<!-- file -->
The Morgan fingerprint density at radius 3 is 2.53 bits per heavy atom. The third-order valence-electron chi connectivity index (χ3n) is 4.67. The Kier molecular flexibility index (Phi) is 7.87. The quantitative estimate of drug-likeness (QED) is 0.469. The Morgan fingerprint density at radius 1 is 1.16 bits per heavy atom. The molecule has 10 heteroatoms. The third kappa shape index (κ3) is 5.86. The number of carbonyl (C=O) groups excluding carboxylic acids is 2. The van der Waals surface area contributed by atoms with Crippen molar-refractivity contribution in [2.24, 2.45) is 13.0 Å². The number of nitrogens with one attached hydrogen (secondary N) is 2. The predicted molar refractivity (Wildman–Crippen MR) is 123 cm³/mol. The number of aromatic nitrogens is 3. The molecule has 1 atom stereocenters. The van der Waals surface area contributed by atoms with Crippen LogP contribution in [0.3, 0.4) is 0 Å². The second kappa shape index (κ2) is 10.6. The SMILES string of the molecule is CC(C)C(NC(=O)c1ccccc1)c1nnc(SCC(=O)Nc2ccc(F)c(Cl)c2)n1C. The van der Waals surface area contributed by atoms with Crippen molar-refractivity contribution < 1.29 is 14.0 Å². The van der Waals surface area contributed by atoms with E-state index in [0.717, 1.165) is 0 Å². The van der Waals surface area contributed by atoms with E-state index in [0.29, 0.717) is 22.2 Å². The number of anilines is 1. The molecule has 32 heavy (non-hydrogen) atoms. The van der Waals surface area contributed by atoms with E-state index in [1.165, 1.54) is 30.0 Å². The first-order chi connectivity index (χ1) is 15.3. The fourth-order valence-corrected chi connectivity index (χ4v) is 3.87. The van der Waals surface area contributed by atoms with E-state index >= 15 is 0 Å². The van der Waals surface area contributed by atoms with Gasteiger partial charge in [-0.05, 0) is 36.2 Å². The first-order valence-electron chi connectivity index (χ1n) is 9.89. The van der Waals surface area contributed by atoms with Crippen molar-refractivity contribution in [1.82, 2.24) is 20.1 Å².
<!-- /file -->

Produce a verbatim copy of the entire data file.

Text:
The Morgan fingerprint density at radius 3 is 2.53 bits per heavy atom. The third-order valence-electron chi connectivity index (χ3n) is 4.67. The Kier molecular flexibility index (Phi) is 7.87. The quantitative estimate of drug-likeness (QED) is 0.469. The Morgan fingerprint density at radius 1 is 1.16 bits per heavy atom. The molecule has 10 heteroatoms. The third kappa shape index (κ3) is 5.86. The number of carbonyl (C=O) groups excluding carboxylic acids is 2. The van der Waals surface area contributed by atoms with Crippen molar-refractivity contribution in [2.24, 2.45) is 13.0 Å². The number of nitrogens with one attached hydrogen (secondary N) is 2. The predicted molar refractivity (Wildman–Crippen MR) is 123 cm³/mol. The number of aromatic nitrogens is 3. The molecule has 1 atom stereocenters. The van der Waals surface area contributed by atoms with Crippen LogP contribution in [0.3, 0.4) is 0 Å². The second kappa shape index (κ2) is 10.6. The SMILES string of the molecule is CC(C)C(NC(=O)c1ccccc1)c1nnc(SCC(=O)Nc2ccc(F)c(Cl)c2)n1C. The van der Waals surface area contributed by atoms with Crippen molar-refractivity contribution < 1.29 is 14.0 Å². The van der Waals surface area contributed by atoms with E-state index in [0.717, 1.165) is 0 Å². The van der Waals surface area contributed by atoms with E-state index in [0.29, 0.717) is 22.2 Å². The number of anilines is 1. The molecule has 32 heavy (non-hydrogen) atoms. The van der Waals surface area contributed by atoms with E-state index in [1.165, 1.54) is 30.0 Å². The first-order chi connectivity index (χ1) is 15.3. The fourth-order valence-corrected chi connectivity index (χ4v) is 3.87. The van der Waals surface area contributed by atoms with E-state index >= 15 is 0 Å². The van der Waals surface area contributed by atoms with Gasteiger partial charge in [-0.05, 0) is 36.2 Å². The first-order valence-electron chi connectivity index (χ1n) is 9.89. The van der Waals surface area contributed by atoms with Crippen molar-refractivity contribution in [1.82, 2.24) is 20.1 Å².